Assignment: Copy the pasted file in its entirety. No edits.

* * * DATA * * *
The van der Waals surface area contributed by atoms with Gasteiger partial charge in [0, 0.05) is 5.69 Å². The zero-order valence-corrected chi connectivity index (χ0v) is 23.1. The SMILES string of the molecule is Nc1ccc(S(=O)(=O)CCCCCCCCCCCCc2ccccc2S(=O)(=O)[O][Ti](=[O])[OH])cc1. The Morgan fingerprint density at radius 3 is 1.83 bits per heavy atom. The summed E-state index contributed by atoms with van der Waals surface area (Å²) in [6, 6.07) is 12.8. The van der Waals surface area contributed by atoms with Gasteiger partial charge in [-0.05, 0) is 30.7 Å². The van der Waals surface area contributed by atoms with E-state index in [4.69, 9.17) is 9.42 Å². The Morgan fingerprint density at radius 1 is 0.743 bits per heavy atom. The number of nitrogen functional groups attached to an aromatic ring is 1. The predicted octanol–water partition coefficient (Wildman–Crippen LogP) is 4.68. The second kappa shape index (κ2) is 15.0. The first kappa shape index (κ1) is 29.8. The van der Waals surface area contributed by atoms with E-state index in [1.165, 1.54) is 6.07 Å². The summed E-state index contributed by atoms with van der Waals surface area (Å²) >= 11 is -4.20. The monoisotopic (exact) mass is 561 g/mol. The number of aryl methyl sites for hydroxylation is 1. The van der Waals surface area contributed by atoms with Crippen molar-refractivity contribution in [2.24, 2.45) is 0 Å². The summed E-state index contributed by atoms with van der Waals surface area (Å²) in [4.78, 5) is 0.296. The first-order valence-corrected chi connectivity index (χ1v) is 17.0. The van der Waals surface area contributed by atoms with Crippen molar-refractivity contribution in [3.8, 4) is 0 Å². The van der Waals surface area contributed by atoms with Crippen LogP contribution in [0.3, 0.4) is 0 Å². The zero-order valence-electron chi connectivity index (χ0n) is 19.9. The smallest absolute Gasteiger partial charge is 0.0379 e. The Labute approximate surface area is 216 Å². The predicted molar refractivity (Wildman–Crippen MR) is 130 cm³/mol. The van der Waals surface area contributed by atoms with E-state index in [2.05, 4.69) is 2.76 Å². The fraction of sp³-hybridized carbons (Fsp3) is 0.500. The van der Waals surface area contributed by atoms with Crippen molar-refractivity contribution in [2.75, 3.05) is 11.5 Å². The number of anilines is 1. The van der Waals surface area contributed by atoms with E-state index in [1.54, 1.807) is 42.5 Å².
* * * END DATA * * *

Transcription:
The van der Waals surface area contributed by atoms with Gasteiger partial charge in [0, 0.05) is 5.69 Å². The zero-order valence-corrected chi connectivity index (χ0v) is 23.1. The SMILES string of the molecule is Nc1ccc(S(=O)(=O)CCCCCCCCCCCCc2ccccc2S(=O)(=O)[O][Ti](=[O])[OH])cc1. The Morgan fingerprint density at radius 3 is 1.83 bits per heavy atom. The summed E-state index contributed by atoms with van der Waals surface area (Å²) in [6, 6.07) is 12.8. The van der Waals surface area contributed by atoms with Gasteiger partial charge in [-0.05, 0) is 30.7 Å². The van der Waals surface area contributed by atoms with E-state index in [4.69, 9.17) is 9.42 Å². The Morgan fingerprint density at radius 1 is 0.743 bits per heavy atom. The number of nitrogen functional groups attached to an aromatic ring is 1. The predicted octanol–water partition coefficient (Wildman–Crippen LogP) is 4.68. The second kappa shape index (κ2) is 15.0. The first kappa shape index (κ1) is 29.8. The van der Waals surface area contributed by atoms with E-state index in [1.165, 1.54) is 6.07 Å². The summed E-state index contributed by atoms with van der Waals surface area (Å²) >= 11 is -4.20. The monoisotopic (exact) mass is 561 g/mol. The number of aryl methyl sites for hydroxylation is 1. The van der Waals surface area contributed by atoms with Crippen molar-refractivity contribution in [2.24, 2.45) is 0 Å². The summed E-state index contributed by atoms with van der Waals surface area (Å²) in [4.78, 5) is 0.296. The first-order valence-corrected chi connectivity index (χ1v) is 17.0. The van der Waals surface area contributed by atoms with Crippen molar-refractivity contribution in [3.8, 4) is 0 Å². The van der Waals surface area contributed by atoms with Crippen LogP contribution in [0.3, 0.4) is 0 Å². The zero-order valence-electron chi connectivity index (χ0n) is 19.9. The smallest absolute Gasteiger partial charge is 0.0379 e. The Labute approximate surface area is 216 Å². The predicted molar refractivity (Wildman–Crippen MR) is 130 cm³/mol. The van der Waals surface area contributed by atoms with E-state index in [2.05, 4.69) is 2.76 Å². The fraction of sp³-hybridized carbons (Fsp3) is 0.500. The van der Waals surface area contributed by atoms with Crippen molar-refractivity contribution in [2.75, 3.05) is 11.5 Å². The number of anilines is 1. The van der Waals surface area contributed by atoms with E-state index in [1.54, 1.807) is 42.5 Å².